Microsimulation Models for Disaster Policy Making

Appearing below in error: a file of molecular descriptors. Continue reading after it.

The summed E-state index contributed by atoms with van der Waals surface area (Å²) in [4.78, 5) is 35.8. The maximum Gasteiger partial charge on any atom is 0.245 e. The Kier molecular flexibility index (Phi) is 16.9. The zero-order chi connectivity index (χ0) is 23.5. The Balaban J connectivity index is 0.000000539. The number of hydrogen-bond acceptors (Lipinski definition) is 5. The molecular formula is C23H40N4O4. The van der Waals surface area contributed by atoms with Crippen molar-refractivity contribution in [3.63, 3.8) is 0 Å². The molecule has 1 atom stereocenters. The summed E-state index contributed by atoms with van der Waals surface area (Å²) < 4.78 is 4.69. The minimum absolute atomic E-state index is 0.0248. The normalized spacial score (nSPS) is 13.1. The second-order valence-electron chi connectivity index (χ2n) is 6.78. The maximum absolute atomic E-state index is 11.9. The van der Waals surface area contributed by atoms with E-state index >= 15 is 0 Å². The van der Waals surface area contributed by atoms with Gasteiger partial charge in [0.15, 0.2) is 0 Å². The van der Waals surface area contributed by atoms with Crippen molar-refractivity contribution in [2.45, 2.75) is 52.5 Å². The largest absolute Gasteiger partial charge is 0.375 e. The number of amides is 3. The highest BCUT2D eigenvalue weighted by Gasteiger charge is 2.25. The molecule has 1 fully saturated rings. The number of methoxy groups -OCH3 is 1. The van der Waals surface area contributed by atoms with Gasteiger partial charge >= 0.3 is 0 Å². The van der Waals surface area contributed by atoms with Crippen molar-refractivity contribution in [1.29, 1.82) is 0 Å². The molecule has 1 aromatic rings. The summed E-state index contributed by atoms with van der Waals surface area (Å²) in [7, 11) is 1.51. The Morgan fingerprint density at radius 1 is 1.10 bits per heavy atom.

Abstract: Two executable simulation models for answering policy questions were designed and implemented. The first for a flood management case, and the second for a disease transmission case that is currently underway. The flood simulation model differs from earlier natural disaster simulation models in several respects. It represents explicitly the geographical location and the economic strength of each household. It is also equipped with a graphical user interface, making it possible to design policies interactively, and to test their outcomes. If policy options are compared, the simulation results can automatically be transformed into decision trees. The flood simulation model shows that a micro-level representation makes it possible to investigate the distributional effects of policy changes. Novel features of the disease transmission model include the use of (anonymized) data representing nine million individuals, the inclusion of important parts of the contact patterns, and the explicit representation of places. The disease transmission model shows that the incorporation of social structure allows for a more realistic representation of disease spread than do models that assume homogenous mixing. Using this model, it is possible to conduct experiments of significant policy relevance, such as investigating the initial growth of an epidemic on a real-world network. Together, the two cases demonstrate the usefulness of a spatially explicit micro-level representation for policy simulation models in the area of disaster management.
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